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September 8, 2013


A Saucepan is the Key to Life

Fish sauce is the bomb.

At the age I am right now (twenty-one, for those of you who were wondering), there are lots of people out there who want to tell you what being a grown up is ALL ABOUT.  Professors, family members, employers, Buzzfeed …they all have their two cents to contribute about what it means to be an adult, and all the things they talk about are VERY SERIOUS, and VERY ABSTRACT.  I went off the meal plan this year, and so I have my own contribution to make, which isn’t serious or abstract but I like to think is very, very important.  Knowing how to properly manage a saucepan is the key to being a grown up. 

Let me give you an example. (I love using that phrase in blogs because by this point in the post, you have no choice – you’ve already committed to one whole paragraph and so have to slog on and finish.) Last week, I decided to cook myself a delicious pasta sauce.  I wanted caramelized onions, mushrooms, carrots, and a tomato base.  So I chopped everything up, and dropped it all in the saucepan together.  Big. Mistake.  A tip for all of you who haven’t cooked regularly before: carrots (these things):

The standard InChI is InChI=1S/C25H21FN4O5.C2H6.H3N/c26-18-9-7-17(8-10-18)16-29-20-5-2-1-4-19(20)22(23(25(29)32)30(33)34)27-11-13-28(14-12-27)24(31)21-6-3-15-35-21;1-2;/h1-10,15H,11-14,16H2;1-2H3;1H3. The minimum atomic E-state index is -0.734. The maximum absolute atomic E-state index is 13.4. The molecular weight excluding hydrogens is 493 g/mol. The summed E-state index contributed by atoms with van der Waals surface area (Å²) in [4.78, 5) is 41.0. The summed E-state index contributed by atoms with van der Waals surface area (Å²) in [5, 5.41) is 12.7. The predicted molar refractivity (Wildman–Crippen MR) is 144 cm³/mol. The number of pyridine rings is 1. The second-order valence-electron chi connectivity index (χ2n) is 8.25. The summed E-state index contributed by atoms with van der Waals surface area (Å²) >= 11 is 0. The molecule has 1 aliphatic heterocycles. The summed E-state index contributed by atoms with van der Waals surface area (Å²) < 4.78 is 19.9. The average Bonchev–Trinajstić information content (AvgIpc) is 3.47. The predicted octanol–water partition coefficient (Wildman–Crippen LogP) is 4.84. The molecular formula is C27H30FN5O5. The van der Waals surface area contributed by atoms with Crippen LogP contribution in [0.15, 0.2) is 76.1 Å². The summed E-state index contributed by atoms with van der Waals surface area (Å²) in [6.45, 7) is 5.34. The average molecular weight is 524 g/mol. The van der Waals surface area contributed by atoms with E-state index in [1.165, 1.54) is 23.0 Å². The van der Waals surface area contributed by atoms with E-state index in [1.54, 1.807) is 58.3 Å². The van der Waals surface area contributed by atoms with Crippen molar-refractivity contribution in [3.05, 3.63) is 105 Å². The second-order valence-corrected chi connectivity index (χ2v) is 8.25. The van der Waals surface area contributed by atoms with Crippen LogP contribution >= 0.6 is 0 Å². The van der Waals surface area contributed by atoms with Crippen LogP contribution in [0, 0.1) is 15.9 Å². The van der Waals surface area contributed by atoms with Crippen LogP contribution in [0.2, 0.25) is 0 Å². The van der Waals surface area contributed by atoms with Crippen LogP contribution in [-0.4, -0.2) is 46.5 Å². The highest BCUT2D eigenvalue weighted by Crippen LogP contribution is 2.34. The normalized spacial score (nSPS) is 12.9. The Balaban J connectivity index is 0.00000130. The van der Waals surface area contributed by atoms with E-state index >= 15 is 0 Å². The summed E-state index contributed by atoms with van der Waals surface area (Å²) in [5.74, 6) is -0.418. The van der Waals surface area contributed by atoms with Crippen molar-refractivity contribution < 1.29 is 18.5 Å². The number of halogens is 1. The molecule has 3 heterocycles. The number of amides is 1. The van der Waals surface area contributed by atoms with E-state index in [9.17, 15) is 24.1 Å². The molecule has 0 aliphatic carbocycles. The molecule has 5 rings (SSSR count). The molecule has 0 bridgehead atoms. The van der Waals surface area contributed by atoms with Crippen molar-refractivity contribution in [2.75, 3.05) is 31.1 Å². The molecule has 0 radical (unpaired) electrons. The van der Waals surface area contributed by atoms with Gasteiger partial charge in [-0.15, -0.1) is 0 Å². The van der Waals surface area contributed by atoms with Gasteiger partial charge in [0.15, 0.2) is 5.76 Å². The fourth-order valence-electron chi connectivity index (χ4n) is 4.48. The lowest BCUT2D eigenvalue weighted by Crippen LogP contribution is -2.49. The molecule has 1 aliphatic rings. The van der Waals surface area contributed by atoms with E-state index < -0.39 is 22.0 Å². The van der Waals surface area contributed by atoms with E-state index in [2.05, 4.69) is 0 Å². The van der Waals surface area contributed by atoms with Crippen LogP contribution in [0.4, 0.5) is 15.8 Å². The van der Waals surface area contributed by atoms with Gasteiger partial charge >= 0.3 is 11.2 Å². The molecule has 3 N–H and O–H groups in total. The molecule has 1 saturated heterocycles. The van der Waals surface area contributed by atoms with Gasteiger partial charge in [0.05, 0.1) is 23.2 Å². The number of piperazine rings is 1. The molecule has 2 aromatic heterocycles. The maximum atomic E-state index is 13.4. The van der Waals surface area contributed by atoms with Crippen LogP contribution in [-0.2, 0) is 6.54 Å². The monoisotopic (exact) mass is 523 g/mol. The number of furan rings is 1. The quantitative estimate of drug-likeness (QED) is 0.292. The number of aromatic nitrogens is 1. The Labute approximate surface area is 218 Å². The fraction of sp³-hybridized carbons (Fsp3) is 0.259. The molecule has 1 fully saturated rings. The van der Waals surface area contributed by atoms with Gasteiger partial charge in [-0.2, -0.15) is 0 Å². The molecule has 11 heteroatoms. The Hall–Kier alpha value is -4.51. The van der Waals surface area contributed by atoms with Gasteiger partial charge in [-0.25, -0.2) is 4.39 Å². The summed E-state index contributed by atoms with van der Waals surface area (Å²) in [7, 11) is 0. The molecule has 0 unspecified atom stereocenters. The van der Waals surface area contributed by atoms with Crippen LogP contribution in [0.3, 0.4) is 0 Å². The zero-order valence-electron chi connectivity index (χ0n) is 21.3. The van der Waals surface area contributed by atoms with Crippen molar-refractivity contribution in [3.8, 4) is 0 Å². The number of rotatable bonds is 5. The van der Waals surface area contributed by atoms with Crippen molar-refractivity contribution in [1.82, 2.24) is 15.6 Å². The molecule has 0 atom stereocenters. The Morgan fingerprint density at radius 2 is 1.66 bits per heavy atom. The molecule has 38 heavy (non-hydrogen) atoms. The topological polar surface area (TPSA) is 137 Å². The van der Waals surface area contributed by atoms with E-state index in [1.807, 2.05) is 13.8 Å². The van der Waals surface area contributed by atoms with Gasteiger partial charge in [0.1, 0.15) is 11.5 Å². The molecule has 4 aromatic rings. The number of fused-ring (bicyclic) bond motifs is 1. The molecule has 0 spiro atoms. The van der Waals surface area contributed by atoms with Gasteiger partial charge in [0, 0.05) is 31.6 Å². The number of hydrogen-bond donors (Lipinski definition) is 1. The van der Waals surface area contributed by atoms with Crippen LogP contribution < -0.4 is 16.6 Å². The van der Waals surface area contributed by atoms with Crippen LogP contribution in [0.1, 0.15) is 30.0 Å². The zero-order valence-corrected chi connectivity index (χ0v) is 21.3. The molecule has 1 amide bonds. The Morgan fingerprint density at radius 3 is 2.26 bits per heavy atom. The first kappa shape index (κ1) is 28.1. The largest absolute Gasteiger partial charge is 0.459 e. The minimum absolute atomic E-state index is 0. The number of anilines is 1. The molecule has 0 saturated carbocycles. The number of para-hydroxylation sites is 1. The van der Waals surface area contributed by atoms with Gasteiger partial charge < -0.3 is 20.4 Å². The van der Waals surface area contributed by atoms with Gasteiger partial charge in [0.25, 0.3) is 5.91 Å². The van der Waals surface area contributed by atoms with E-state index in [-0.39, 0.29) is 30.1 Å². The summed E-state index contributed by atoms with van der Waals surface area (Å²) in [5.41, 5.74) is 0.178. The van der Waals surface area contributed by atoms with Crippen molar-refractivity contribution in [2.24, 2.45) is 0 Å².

Take a lot longer to cook than onions (these things):

So by the time I was ready to eat my delicious caramelized onions up, my carrots were still undeniably crunchy.  Not the taste I was going for in my sauce.  I managed to rescue the dish by some fancy pan-switching maneuvers, but I’ve learned my lesson.  Saucepan management is a skill I need to develop.  It’s going to be a long, hard, crunchy year without it.

You, my reader, are going to have a lot of people giving you lots of advice over the next couple of years.  Make sure you learn to evaluate the source.  Sometimes, the people giving you really good abstract advice about your life have forgotten that you also need advice about the really tangible things in life, like how to use a saucepan.  Just something to think about this week.

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  1. Amy Yeager
    Sep 9 2013

    I adore cooking and baking, and it makes me sad that in order to cook in the residence halls one needs to be supremely invested–purchasing pots, pans, silverware, plates, ingredients…I can’t wait until I am at a point at which it makes sense to own all the amazing stuff I miss from my mom’s kitchen.

  2. Stefanie Gough
    Sep 9 2013

    I’m obsessed with this post. Probably has something to do with food pictures and your hilarity…

    Also, Amy, I totally agree with you. I struggled for the first 2 years to figure out how to creatively make cupcakes (and blogged about said misadventures haha) before my family finally just bought me a freaking muffin pan and other general pots and pans.

  3. Dale
    Sep 10 2013

    I thought you did enough cooking on our trip to figure out about the carrots! Remember the dal in Death Valley – I wanted to cook it longer, but you said no, so the carrots were crunchy. History repeats itself, I guess.

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